Posts Tagged ‘clearly’
As part of its “Structure Windows 8″ blog series, Redmond has actually been doling inside info on applications like Mail and People, and now it’s Calendar’s turn in the spotlight. Steven Sinofsky blogged that one of the primary marks was to serve up a clear view of your life, and the team would like Calendar to be very easy to browse and interruption complimentary. To provide that about, it kept the information featured to a minimum, providing individuals the possibility to conveniently change shades for crucial events and drop distracting ones from view if required. The developers also stressed ease of navigation, an easy interface for adding occasions, copious notification options and and advanced scheduling tricks– like a total web page of notes for each event. Of course, Microsoft additionally wished to guarantee the application conforms to Metro design requirements and functionality, and it seems to fit that mold in spades. Sinofsky also stated that a bunch of individual feedback was accounted for, so make sure to check the source to see if that “Caturday” concept made the cut.
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It sounds like it’s not just us that spend half our sweet time with lint-free cloth in hand. Researchers at MIT have developed a new type of glass that “virtually eliminates” reflections, and is also water-repellent. By using techniques from the semiconductor industry, conical nano-textures etched into the layered surface that give the wonder-glass its fog, glare and self-cleaning properties. The hope is that the technology will find its way into our many daily screens and even windows. It’s not all about gadget vanity though; solar panels lose efficiency over time through residual surface build up, and using the new glass could go some way to eliminate that issue. If they can just remember where they put the ultra-clear test sample that is.
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After the Logitech Revue lost the CEO who spearheaded its progression into the marketplace and saw its price drop from $ 299 to $ 99, it’s probably not that surprising to hear the new company leader isn’t entirely enthusiastic about it. Guerrino De Luca told investors during the company’s earnings call back on October 29th that Logitech would not be building a successor to the Revue and it would be “on the bench” waiting for an opportunity to build peripherals to present itself. During an Analyst and Investor Day on the 9th, he was even more frank, crediting the launch of the Revue and the company’s issues in the EMEA region as costing it over $ 100 million in operating profit. While still calling Google TV a “great concept”, and believing that success of it or a descendant is “inevitable”, he admitted that a massive marketing push for a $ 300 box with “unfinished” software “cost the company dearly.”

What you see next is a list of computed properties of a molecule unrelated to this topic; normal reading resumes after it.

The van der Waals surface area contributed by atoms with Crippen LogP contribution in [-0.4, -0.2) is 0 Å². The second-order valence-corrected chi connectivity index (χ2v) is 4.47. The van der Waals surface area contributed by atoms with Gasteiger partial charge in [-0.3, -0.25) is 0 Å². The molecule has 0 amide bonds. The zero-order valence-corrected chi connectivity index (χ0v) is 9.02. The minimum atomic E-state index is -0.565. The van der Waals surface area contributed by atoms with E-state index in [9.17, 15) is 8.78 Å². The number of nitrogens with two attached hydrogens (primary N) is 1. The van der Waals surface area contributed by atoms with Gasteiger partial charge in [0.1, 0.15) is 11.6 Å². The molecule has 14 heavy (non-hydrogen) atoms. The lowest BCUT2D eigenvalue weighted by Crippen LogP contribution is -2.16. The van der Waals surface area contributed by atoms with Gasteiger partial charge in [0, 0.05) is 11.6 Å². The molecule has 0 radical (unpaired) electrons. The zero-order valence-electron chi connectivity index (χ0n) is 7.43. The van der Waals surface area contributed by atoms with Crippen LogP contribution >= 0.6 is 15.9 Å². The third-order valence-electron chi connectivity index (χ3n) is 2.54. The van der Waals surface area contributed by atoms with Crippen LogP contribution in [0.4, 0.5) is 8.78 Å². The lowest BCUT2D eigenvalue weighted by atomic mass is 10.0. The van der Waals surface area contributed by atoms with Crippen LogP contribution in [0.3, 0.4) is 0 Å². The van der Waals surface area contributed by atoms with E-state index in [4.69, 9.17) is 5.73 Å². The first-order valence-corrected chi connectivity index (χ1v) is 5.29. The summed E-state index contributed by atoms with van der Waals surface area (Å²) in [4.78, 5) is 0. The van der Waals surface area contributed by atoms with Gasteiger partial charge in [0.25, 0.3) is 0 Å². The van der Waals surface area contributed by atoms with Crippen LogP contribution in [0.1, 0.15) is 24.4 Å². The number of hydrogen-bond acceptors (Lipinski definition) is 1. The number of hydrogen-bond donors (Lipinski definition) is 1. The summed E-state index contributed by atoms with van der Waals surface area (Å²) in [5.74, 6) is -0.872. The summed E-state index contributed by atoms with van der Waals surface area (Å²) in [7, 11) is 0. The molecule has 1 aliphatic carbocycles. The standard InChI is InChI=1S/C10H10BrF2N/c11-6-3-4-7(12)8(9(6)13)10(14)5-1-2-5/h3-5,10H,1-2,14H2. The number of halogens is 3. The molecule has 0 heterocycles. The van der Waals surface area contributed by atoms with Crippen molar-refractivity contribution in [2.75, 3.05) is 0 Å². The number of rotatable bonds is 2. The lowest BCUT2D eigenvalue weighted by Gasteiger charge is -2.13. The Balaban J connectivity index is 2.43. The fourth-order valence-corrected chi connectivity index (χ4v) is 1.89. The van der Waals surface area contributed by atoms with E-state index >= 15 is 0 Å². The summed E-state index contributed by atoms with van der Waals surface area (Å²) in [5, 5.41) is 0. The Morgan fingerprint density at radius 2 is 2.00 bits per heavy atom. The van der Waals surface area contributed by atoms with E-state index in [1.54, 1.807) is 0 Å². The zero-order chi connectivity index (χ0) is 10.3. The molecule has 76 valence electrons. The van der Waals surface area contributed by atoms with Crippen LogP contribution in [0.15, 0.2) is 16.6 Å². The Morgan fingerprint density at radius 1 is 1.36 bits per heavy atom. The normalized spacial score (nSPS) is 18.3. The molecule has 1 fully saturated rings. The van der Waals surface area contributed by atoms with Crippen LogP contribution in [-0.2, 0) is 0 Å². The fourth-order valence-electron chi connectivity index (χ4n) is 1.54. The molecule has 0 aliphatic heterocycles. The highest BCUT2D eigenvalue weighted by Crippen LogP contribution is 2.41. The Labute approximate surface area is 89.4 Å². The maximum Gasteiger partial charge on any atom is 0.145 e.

Clearly, he’s working on getting the company back to basics working on high end accessories and remotes — there’s also a note about . Whether or not Google TV — or any other connected TV platform — hits it big, expect to see Logitech hawking popcorn in the stands rather than on the field with an IR blaster connected box no one asked for, and running a bunch of creepy ads. Check out both transcripts on Seeking Alpha for more gems — we’ll wait to hear how other Google TV partners react going forward.
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Rechargeable batteries aren’t exactly headline news these days, but Sanyo seems so excited about their new XX line of NiMH AAs that it would be cruel of me not to post them.
The XX series stores 2500mAh per battery and maintains a smooth, stable voltage all the way down to the end of the charge. They’ll cost $ 25 for four.
You didn’t think that Acer wouldn’t be sharing some of its new tablets with its still-kicking Packard Bell subsidiary, did you? The latter has now debuted the Liberty Tab, its own spin on Acer’s Iconia Tab A500. As you might expect, however, there aren’t many differences beyond the name, with this one packing the same styling, 10-inch screen, Tegra 2 processor, dual cameras, and Honeycomb OS as its more widely-available counterpart. Launch details are still a bit iffy, but you can apparently expect this one to hit Europe sometime in June, with pricing to vary by country. Head on past the break for a hands-on video courtesy of Notebook Italia.
Continue reading Packard Bell debuts Liberty Tab Honeycomb tablet, clearly adores freedom
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There are no surer signs of the apocalyptic onset of middle age than a preoccupation with puzzle-solving and an unhealthy interest in adverts and barcodes. And those just happen to be the three new features Google has added to version 1.3 of its Goggles software. The visual search application for Android is now intelligent enough to decipher tricky Sudoku puzzles (and thereby suck all the fun out of them), while its algorithms have also been tweaked to make barcode scanning “almost” instant. Popular printed ads will be recognized as well, taking you to a Google search on the relevant topic. US newspapers and magazines from August 2010 are being supported for now, but we can’t imagine the rest of the world should have to wait too long for this added convenience. Video of the new Goggles’ Sudoku skills after the break.
Continue reading Google Goggles now solves Sudoku, taking an interest in ads, clearly entering middle age